Disciplining a toddler is tough stuff and yet it must be done. We use a combination of approaches:
Verbal – This one’s obvious. If he’s doing something he shouldn’t do, we firmly tell him ‘No [insert action here].’ Most of the time, we find ourselves filling in the [insert action] part with hitting/standing on the couch/touch. About half the time he’ll listen, and half the time he won’t. But we are certain he understands, especially since these commands have been repeated over and over.
1-2-3 – We’re just beginning to start this. He gets 3 chances to improve his behavior or he gets a time out. Often times this one helps when he’s encroaching upon the dog’s space when the dog doesn’t want to play. So I’ll say ‘Leave the dog alone please…that’s ONE.’ If he does it again, ‘Leave the dog alone…that’s TWO.’ And should he make it to three, he gets a time out. It is not often I get to three.
Time Out – Since our house is small and the only good place we have to put him in time out is his crib, that’s where he goes. This has not effected him going to sleep at night or taking naps as the routine for those is very different. I will simply pick him up and march him to his crib, telling him he is in Time Out. We typically retrieve him after a minute or two, or if he’s very upset, when he’s calmed down (which is never more than a few minutes anyway). When I do the 1-2-3 method, I will ask him when I’m at 2, ‘Do you want a time out?’ at which point he realizes I mean business and tends to stop what he’s doing.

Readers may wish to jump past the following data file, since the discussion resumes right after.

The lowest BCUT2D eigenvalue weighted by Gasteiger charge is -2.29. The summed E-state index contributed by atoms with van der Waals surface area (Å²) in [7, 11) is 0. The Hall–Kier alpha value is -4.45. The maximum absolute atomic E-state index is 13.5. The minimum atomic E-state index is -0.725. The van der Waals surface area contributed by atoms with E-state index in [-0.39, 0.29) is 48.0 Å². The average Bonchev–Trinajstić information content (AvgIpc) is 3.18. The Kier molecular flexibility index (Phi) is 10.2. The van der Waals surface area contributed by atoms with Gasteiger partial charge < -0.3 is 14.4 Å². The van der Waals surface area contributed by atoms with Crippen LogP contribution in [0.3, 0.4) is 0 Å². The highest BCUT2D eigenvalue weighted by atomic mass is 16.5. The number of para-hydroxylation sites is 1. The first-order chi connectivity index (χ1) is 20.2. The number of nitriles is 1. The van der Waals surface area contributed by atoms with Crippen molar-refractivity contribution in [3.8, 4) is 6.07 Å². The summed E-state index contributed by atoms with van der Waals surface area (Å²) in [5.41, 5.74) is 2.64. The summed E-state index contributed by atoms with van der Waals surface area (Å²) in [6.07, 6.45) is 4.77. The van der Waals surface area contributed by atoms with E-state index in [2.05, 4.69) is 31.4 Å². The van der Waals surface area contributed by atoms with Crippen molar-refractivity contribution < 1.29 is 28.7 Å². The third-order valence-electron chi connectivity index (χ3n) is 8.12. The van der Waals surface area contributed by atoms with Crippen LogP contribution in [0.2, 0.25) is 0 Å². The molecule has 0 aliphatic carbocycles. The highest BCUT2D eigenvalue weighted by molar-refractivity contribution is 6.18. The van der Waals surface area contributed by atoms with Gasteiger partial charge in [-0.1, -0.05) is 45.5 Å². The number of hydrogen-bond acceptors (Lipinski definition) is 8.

I’m not going to lie, it is really hard to calmly and rationally apply these methods on a daily basis, but we try our best. Different scenarios call for different measures. We don’t put him in Time Out for whining at this point- we just implore him to ‘Use your words or signs’ and try to help him out. Most of the time he is really good with our dog, but every now and then I’ll catch him giving her a smack or trying to toss a pillow on her and it gets me angry enough to yell at him. Toddlers are just so adept at pushing our buttons, and as much as I want him to act better, I have to focus on my own actions as well.
What about you all? Anyone have different approaches that they use?
Edited to add: I forgot something! We also consistently use positive reinforcement, which is rewarding good behavior (with praise). We make sure to tell him when he’s doing something well, like cleaning up his toys or even playing quietly. I think it’s just as important to do this as it is to correct bad behavior since it keeps the good behavior coming.